EN224: Linear Elasticity


Homework 6: Energy methods, anisotropic elasticity
Due Friday May 6, 2005



Division of Engineering

Brown University



1. Let  denote the solution to a linear elastostatic boundary value problem.  Let  and  denote the potential and complementary energy, respectively. 


Show that


2. Torsion

2.1 Reconsider the torsion problem discussed in class, with boundary conditions illustrated above.  Using a kinematically admissible displacement field given by

obtain an expression for the potential energy of the solid.



2.2 By minimizing the potential energy, show that the best approximation to the displacements is obtained by selecting a function w that satisfies


2.3 With w given in 2.2, deduce that the stiffness of the shaft (defined as in class) must satisfy


3. Interface crack between two anisotropic solids subjected to anti-plane shear loading. The problem to be solved is illustrated in the figure below.  Two anisotropic elastic solids (with elastic constants such that the solid can sustain anti-plane shear deformations) are bonded across the real axis. The interface contains a crack, which is loaded by distributions of tractions acting on its upper and lower surfaces.  Assume that stresses vanish at infinity.  The solution is to be generated (using the standard complex variable formulation for anisotropic solids) from two analytic functions,  , where  is analytic in  and  is analytic in .  We will find that these functions depend only on the generalized shear moduli  for the two solids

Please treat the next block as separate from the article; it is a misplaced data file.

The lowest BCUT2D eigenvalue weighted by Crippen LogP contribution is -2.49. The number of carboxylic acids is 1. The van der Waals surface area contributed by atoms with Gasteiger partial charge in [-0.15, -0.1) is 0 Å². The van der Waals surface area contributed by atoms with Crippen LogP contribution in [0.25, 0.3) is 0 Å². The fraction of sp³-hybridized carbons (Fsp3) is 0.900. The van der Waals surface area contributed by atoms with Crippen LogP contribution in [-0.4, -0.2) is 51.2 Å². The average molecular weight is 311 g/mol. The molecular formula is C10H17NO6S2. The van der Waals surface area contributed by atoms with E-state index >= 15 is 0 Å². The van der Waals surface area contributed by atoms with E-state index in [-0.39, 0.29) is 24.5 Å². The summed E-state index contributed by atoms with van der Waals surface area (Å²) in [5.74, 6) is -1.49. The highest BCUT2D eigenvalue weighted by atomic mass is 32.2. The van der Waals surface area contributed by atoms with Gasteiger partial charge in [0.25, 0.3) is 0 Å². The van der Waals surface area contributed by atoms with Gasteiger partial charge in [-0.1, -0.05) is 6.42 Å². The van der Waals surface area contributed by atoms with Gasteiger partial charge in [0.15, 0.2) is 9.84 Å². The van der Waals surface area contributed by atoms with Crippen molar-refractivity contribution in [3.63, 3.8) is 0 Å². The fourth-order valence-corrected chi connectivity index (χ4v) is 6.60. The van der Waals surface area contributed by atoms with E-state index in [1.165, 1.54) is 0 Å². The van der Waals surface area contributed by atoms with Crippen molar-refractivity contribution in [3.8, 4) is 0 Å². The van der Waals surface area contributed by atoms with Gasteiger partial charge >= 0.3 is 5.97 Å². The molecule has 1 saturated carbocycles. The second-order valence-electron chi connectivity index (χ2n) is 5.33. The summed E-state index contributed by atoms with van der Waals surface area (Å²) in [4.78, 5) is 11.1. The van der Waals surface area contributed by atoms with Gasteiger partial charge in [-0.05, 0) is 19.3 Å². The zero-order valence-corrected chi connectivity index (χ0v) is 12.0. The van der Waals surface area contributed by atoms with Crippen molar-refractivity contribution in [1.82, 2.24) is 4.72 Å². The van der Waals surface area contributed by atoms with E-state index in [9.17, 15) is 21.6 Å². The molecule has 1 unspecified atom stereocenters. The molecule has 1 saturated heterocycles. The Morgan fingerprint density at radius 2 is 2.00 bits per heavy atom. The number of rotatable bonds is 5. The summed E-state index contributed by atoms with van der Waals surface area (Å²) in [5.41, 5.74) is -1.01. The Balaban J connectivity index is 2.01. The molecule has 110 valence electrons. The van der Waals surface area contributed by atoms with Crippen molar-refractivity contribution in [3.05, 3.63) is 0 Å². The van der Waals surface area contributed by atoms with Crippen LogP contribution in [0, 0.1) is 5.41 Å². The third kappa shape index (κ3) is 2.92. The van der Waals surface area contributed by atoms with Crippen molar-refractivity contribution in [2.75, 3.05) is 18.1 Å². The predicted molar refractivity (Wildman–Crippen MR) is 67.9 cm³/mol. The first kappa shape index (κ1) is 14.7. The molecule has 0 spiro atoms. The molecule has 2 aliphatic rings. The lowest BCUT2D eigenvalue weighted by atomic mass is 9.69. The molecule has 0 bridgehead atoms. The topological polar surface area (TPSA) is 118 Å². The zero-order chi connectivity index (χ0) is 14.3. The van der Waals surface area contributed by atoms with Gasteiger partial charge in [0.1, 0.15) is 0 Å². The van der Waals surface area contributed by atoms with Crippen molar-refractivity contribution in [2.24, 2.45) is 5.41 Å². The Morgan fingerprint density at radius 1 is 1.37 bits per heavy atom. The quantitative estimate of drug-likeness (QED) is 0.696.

3.1 Write down the conditions for traction and displacement continuity across the real axis outside the crack, in terms of  and


3.2 Express the traction and displacement continuity conditions in terms of functions  and , which are analytic in  and .  Hence, deduce that

are continuous across the real axis outside the crack, and are analytic everywhere.


3.3 Deduce that

provide analytic continuations of  and  across the real axis


3.4 Show that the traction boundary conditions on the upper and lower faces of the crack may be expressed as


3.5 Deduce that these boundary conditions may be expressed in terms of  as


3.6 Finally, deduce the potentials   that generate the anti-plane shear solution to a bi-material interface crack between two anisotropic solids subjected to point forces on the crack faces as illustrated below.